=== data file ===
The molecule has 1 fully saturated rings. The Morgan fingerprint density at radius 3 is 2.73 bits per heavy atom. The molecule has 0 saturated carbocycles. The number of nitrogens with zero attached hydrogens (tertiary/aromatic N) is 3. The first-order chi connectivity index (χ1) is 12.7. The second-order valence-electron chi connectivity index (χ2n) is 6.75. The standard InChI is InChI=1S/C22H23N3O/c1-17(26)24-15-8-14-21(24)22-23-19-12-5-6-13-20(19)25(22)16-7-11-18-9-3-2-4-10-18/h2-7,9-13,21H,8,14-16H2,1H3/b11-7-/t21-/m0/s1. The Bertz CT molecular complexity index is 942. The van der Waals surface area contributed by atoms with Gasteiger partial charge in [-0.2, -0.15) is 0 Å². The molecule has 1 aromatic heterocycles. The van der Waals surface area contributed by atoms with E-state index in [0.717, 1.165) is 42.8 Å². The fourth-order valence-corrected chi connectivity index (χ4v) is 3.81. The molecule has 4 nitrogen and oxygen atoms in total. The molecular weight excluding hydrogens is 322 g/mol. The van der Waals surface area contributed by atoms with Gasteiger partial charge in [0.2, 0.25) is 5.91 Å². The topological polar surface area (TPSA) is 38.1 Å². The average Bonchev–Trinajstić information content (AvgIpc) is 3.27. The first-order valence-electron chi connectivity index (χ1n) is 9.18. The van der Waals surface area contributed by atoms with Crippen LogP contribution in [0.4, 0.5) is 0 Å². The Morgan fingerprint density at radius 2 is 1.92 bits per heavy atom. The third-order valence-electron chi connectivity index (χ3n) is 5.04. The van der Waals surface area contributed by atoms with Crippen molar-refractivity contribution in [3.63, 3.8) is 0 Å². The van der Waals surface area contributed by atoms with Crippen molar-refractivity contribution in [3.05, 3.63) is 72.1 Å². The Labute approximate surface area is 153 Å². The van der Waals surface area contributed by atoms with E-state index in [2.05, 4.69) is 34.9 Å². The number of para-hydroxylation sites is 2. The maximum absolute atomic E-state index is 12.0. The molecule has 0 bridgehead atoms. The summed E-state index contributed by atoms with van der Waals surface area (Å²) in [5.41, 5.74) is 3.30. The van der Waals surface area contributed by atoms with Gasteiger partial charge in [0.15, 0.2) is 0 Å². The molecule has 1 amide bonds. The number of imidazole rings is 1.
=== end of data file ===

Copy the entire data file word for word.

The molecule has 1 fully saturated rings. The Morgan fingerprint density at radius 3 is 2.73 bits per heavy atom. The molecule has 0 saturated carbocycles. The number of nitrogens with zero attached hydrogens (tertiary/aromatic N) is 3. The first-order chi connectivity index (χ1) is 12.7. The second-order valence-electron chi connectivity index (χ2n) is 6.75. The standard InChI is InChI=1S/C22H23N3O/c1-17(26)24-15-8-14-21(24)22-23-19-12-5-6-13-20(19)25(22)16-7-11-18-9-3-2-4-10-18/h2-7,9-13,21H,8,14-16H2,1H3/b11-7-/t21-/m0/s1. The Bertz CT molecular complexity index is 942. The van der Waals surface area contributed by atoms with Gasteiger partial charge in [-0.2, -0.15) is 0 Å². The molecule has 1 aromatic heterocycles. The van der Waals surface area contributed by atoms with E-state index in [0.717, 1.165) is 42.8 Å². The fourth-order valence-corrected chi connectivity index (χ4v) is 3.81. The molecule has 4 nitrogen and oxygen atoms in total. The molecular weight excluding hydrogens is 322 g/mol. The van der Waals surface area contributed by atoms with Gasteiger partial charge in [0.2, 0.25) is 5.91 Å². The topological polar surface area (TPSA) is 38.1 Å². The average Bonchev–Trinajstić information content (AvgIpc) is 3.27. The first-order valence-electron chi connectivity index (χ1n) is 9.18. The van der Waals surface area contributed by atoms with Crippen LogP contribution in [0.4, 0.5) is 0 Å². The Morgan fingerprint density at radius 2 is 1.92 bits per heavy atom. The third-order valence-electron chi connectivity index (χ3n) is 5.04. The van der Waals surface area contributed by atoms with Crippen molar-refractivity contribution in [3.63, 3.8) is 0 Å². The van der Waals surface area contributed by atoms with Crippen molar-refractivity contribution in [3.05, 3.63) is 72.1 Å². The Labute approximate surface area is 153 Å². The van der Waals surface area contributed by atoms with E-state index in [2.05, 4.69) is 34.9 Å². The number of para-hydroxylation sites is 2. The maximum absolute atomic E-state index is 12.0. The molecule has 0 bridgehead atoms. The summed E-state index contributed by atoms with van der Waals surface area (Å²) in [5.41, 5.74) is 3.30. The van der Waals surface area contributed by atoms with Gasteiger partial charge in [0.15, 0.2) is 0 Å². The molecule has 1 amide bonds. The number of imidazole rings is 1.